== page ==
How To Make Compost Tea

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A lot of people get the wrong impression that they are bad at growing a garden. They also get the impression a lot of special stuff is required to garden because they hop on gardening sites that all seem to keep pushing stuff to buy.

Maybe they prepare the space and throw their plants down then get discouraged when the plants barely grow. A lot of the time this error has nothing to do with you or your skills working the land, the problem is land gone neglected for long periods of time or never worked at all has very poor foundations that need to be built.

When I first started gardening the hardest thing was realizing how terrible the soil quality was in my yard. Apparently my yard was a great yard for someone with aspirations of working pottery. There was no real topsoil at all and underneath was basically just solid clay.

The ground had also never been farmed so as far as fertilizer went my plants required a lot.

When you are going about your day to day life as a human you also need key nutrients to maximize your health. A whole cascade of problems can affect you when you are nutritionally deficient.

Your food is also your fuel. If you eat poor food, then your body isn’t getting quality building blocks.

The same logic applies to plants in terms of which fertilizers to use. For them they require regular additions of compost or compost tea.

You can make compost tea from regular compost though all my best results were from my worm compost. Worms made sense anyway as given my very operation had to be very efficient.

The neat thing about worm compost or finished compost is they can be used without worry of burning the plant. They also help bolster the soil microbes so the soils have more nutrients and plants have less risk of disease.

How Do You Make and Use Compost Tea?

It all starts with all the swirling organic waste all around. Save all those tea leaves, coffee grounds, or the little scraps of kitchen waste. The scraps can be used to make a vital soil enrichment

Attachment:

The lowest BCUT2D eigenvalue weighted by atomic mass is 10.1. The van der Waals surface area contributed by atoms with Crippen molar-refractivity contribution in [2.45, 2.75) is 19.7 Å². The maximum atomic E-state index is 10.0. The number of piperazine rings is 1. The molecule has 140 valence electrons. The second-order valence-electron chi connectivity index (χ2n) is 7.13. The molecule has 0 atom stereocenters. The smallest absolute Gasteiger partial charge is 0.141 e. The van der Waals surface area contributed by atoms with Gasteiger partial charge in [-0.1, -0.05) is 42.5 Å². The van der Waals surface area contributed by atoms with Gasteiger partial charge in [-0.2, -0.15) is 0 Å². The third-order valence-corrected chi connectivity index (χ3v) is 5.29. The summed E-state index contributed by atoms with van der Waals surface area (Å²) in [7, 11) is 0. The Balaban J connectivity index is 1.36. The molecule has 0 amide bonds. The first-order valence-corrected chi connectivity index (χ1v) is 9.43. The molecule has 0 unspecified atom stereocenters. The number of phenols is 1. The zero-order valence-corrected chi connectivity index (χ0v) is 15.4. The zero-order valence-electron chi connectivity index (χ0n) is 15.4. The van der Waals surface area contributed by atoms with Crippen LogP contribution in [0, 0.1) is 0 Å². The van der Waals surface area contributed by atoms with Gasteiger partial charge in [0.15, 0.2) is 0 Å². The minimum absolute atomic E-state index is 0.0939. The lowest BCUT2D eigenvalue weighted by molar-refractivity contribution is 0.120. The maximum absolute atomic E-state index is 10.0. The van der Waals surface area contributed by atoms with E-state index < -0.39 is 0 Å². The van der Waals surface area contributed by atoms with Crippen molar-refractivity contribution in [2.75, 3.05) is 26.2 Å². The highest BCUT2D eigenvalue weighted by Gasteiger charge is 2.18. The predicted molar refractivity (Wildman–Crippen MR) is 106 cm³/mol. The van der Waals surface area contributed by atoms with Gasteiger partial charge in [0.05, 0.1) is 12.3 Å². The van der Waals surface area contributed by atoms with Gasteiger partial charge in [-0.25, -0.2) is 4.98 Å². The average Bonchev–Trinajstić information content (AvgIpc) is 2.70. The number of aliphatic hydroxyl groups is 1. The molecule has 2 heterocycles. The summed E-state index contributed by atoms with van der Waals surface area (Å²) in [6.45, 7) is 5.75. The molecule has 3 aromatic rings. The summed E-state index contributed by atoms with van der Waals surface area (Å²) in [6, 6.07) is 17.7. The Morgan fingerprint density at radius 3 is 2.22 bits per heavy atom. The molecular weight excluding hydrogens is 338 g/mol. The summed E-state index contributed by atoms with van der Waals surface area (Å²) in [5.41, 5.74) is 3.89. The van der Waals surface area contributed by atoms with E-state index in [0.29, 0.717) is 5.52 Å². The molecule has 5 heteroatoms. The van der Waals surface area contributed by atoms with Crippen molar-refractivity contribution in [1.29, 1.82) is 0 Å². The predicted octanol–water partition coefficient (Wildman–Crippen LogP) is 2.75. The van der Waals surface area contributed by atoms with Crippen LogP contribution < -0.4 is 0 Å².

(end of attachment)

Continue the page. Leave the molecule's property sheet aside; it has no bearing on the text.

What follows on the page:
If you have your own yard then every year you probably have access to leaves. If you don’t have that for some reason then you can probably find a neighborhood where people are bagging them and throwing them away. Leaves are also great plant nutrition though I usually used them more for a deep mulch for a weed free garden. Though leaves are good for composting.

How I did my fertilizing was I’d wait until my worm castings were finished and I’d collect them and dry them. Once dry I used some tea bag mesh and bagged up all of the casting like I was packing tea.

When I wanted to fertilize I’d take a compost teabag and add it to an aerated bucket to steep for a while. Then at night I’d go around all my plants and make sure everyone got some water.

Steps To Make Compost Tea

To do good compost tea it is important to work with finished compost. If you go to grab some random half finished compost you run the risk of having bad quality tea that can make you sick or otherwise be some level of harmful. This is why worm castings were my usual thing to go with because it was easy to tell when they were done.


Your core components will be:

  • a bucket
  • clean water (chlorine free)
  • preferred compost.
  • “tea bag” material. You can use a wide variety of material for a tea bag. Some use coffee or tea filtration papers and others use nylon stockings.
  • Air bubbler or stone

Important notes here is if you use a material with large holes then you will end up with tea that has a lot of grainy particulates. This is okay if you are pouring the water onto plants though if you use a watering can with small watering holes you might end up clogging them.

For my material I used an unbleached tea pouch.

I used an old aquarium pump to aerate my system and often made my tea in a small 10 gallon aquarium I had extra. You want to fill the tea bag with the required material and be sure the portion size matches the amount of water.

The main goal here is to let the good materials steep out into the water and have the mixture not get anaerobic and spoil. You know it is spoiled as it starts to stink.

The point of the pump is to keep oxygen working around in the poop looking water so it doesn’t smell like poop.

The basic process is to have a filled tea bag added to the bucket water and have the water be kept aerated by an air stone. You always want to use water that isn’t chlorinated. I used rainwater or left some water sitting out for many hours to give the chlorine time to dissipate.

If a lot of water is used the compost tea will be very diluted. If you use little water the compost tea will be very concentrated. It takes a bit of experimentation honestly.

After that you let your mixture brew. The tea will be ready to use pretty quickly. My routine was to throw a bag in my tank unit then go to bed. The next night I’d use the tea to water.

After the tea is done it needs to be used pretty quickly to get the microbial benefit to the ground. You can spread it on everything and on any of your plants. The leftover compost in the tea bag can be spread around the garden beds.

The usual tea process is straightforward and not a lot goes wrong. If the system doesn’t get enough oxygen it can stink. Main thing is clean water and finished compost.

XOXO, Mel